Edward J Bloustein School of Planning and Public Policy
Rutgers, The State University of New Jersey
33 Livingston Avenue
New Brunswick, NJ 08901
Phone: (848) 932-2969
About Dr. Mouzon
Dawne M. Mouzon (Ph.D., M.A. in Sociology, Rutgers University; M.P.H. in Epidemiology, UMDNJ-School of Public Health) is a sociologist and Associate Professor at the Edward J. Bloustein School of Planning and Public Policy and the Institute for Health, Health Care Policy, and Aging Research at Rutgers, The State University of New Jersey.
Her work largely focuses on physical and mental health disparities facing low-income communities and communities of color. Dr. Mouzon has also written a series of papers on the Black-White paradox in mental health, or the unexpected finding that Black Americans typically exhibit better mental health outcomes than Whites despite their lower socioeconomic standing and greater exposure to racial discrimination.
Dr. Mouzon is also engaged in ongoing collaborations investigating the roles of racial discrimination and intimate partner violence on physical and mental health outcomes among African Americans and Caribbean Blacks. In addition to directing the SHINE (Social and Health INEquities) Lab at Rutgers and teaching courses in the areas of health, racial, and social justice, Dr. Mouzon mentors undergraduate students of color in various pipeline programs at Rutgers University.
“Race, Gender, and Mental Health: Diversities and Paradoxes”
I seek to understand causal mechanisms to explain what I call “the Black-White paradox in mental health,” or the unexpected finding that Blacks generally have better mental health than Whites despite their less favorable social standing in the United States. These findings contradict the well-established social gradient in health, which finds that as socioeconomic standing increases, health status improves. These findings also run counter the long-standing health inequities faced by Black Americans, which consistently show lower life expectancy and higher age-specific mortality rates among Blacks relative to all other major race/ethnic categories.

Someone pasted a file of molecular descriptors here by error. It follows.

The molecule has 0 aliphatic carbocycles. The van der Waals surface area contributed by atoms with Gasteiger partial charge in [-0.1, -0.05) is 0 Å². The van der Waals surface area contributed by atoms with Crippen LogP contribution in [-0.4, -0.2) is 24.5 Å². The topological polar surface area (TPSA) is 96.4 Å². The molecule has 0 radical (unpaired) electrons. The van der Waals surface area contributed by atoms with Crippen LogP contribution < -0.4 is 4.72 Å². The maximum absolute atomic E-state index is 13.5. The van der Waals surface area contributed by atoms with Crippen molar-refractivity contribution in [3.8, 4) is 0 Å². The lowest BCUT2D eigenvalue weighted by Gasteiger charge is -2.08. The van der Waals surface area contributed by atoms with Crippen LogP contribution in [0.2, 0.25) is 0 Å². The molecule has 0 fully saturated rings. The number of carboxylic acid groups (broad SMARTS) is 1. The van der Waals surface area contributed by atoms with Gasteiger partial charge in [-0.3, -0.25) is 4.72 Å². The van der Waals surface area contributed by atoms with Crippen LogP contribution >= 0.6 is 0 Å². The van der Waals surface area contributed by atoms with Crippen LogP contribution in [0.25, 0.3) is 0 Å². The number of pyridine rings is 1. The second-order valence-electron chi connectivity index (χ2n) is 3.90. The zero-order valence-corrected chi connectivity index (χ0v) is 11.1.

“Social, Health, and Policy Implications of the Marriage Decline”
I focus on marriage because aside from home ownership, marriage is the primary way in which wealth advantages (and by extension, life opportunities and health advantages) are conferred and passed down inter-generationally in the United States. Marriage is an understudied axis of inequality that creates cumulative health and social (dis)advantage for various groups. While scholars, policymakers, and advocates typically (and rightfully) target certain race/ethnic, gender, and socioeconomic status as groups in need of policy solutions and practice interventions, marital status has received relatively little attention.